SIBO, or small intestinal bacterial overgrowth, happens when the bacteria that normally grows in the large intestine is present in the small intestine. This overgrowth in the small intestine causes pain and diarrhea, and can also lead to malnutrition as the bacteria feeds on the body’s nutrients. To successfully recover, it’s important to focus on the cause of SIBO. However, SIBO is not very well understood at this point.
Common Causes of SIBO
1. Low stomach acid:
With less than normal amounts of stomach acid, undigested food, especially undigested carbohydrates, are able to enter the small intestine.
Bacteria feed on these carbohydrates, which causes them to increase in numbers. The bacteria produce hydrogen and methane gas, which increases pressure in the abdomen. This pressure pushes acid from the stomach into the esophagus (causing acid reflux).
Low stomach acid prevents bacteria that enter the stomach from being killed, which increases the vulnerability of the gastrointestinal tract to bacterial, fungal and parasitic infections.
Other factors that can cause low stomach acid are anti-acid meds, stress, nutritional deficiencies, alcohol consumption and infections such as parasites.
2. Decreased mobility:
Those with decreased mobility often suffer with constipation – where digested food moves more slowly through the small and large intestines. This also encourages the growth of bacteria in the small intestine.
Stress impacts many parts of digestion. When under stress, our bodies produce less stomach acid, which can lead to less bile being secreted and less digestive enzymes produced – both of which can contribute to SIBO.
Stress weakens the immune system by making us more susceptible to bacterial infections and the need for antibiotics, and further increases the risk of developing SIBO.
Stress also reduces motility. As the movement of food and bacteria slow down through the intestines, bacteria multiply and become more populated, which increases the risk of SIBO.
Symptoms of SIBO
Symptoms of SIBO include abdominal pain, cramps, bloating, indigestion, diarrhea, gas, weight loss, inability to absorb nutrients from diet (like vitamin B12) and a low red blood cell count.
SIBO is often associated with Celiac disease, Crohn’s disease, irritable bowel syndrome, diabetes, Parkinson’s, leukaemia, Scleroderma, alcoholism, lymphoma, low stomach acid and many others.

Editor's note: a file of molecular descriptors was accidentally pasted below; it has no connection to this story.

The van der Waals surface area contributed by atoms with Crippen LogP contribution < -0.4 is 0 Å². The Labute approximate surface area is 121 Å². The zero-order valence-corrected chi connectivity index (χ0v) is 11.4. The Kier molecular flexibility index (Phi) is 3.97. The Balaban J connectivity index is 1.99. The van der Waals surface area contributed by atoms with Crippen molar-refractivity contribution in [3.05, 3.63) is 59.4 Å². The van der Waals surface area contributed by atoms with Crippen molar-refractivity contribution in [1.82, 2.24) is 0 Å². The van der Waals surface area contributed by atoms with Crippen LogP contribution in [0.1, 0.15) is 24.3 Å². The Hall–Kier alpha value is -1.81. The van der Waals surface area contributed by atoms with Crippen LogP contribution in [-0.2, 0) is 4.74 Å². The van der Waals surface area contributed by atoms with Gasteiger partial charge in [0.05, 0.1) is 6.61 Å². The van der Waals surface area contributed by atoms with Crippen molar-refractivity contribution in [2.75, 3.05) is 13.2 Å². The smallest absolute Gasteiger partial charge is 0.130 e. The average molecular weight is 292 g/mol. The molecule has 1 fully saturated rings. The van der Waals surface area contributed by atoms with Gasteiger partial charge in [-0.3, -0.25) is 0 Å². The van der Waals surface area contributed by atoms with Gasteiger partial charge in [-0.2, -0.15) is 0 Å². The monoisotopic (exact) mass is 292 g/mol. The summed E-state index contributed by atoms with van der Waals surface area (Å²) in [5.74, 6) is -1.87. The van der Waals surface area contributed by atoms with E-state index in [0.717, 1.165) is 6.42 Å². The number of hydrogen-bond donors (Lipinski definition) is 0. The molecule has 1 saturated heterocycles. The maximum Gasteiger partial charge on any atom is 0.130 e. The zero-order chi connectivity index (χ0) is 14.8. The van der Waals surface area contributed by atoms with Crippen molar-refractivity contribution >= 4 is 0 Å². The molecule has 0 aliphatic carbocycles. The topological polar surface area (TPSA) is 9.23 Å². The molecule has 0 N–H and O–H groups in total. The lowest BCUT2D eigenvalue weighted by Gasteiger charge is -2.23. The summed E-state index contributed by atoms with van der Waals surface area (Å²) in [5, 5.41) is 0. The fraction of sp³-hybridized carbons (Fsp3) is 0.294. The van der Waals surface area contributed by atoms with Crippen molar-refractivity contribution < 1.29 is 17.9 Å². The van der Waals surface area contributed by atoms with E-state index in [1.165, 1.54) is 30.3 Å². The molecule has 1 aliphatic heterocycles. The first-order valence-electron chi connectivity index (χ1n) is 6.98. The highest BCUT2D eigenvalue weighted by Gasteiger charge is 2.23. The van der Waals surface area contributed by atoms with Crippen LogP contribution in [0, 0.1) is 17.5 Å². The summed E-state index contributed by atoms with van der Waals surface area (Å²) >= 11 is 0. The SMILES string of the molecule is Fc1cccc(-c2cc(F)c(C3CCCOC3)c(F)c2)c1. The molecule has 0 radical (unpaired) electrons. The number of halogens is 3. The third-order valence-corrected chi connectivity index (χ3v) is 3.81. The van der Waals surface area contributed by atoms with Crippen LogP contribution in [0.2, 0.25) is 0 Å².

A SIBO diagnosis is based on symptoms and medical history, as well as a blood and breath test. Doctors can also test for anemia, electrolytes, vitamin deficiencies and more.
Common treatments for SIBO include antibiotics or antimicrobial herbs. Standard of care aims to manage the symptoms of SIBO rather than treating the cause, therefore relapses are quite common.
Could the missing link in understanding SIBO be a parasitic infestation? Here are six ways that parasites could cause and promote SIBO:
- Parasites slow intestinal motility – most often causing constipation but some cause diarrhea depending on the type of parasite.
- Parasitic infections can cause low stomach acid by causing an up-regulation of the H1 receptors (inflammatory) and a down-regulation of H2 receptors (immune modulatory and production of stomach acid).
- Parasites cause IBS and IBD, which are both common with SIBO.
- Parasites, especially intestinal worms, can cause the ileocecal valve to be compromised (even opened) allowing microbes from the large intestine to enter the small intestine (see the first resource below).
- Parasitic worms have their own microbiota. As they deposit their waste in us, they also infect us with the microbes that live in them. Parasitic worms can live in the small and large intestines.
- Parasites produce many chemicals, some of which can impact our adrenals and cause us to suffer with depression and anxiety. This decreases our ability to handle normal stress, which will impact stomach acid production and immune function.
When our students in the Live Disease Free Academy successfully treat parasitic infestations and other infections, they enjoy long-term recovery from SIBO and chronic disease.
To learn more about SIBO and the best ways to truly recover, please watch my video below:
Image Credit: Cleveland Clinic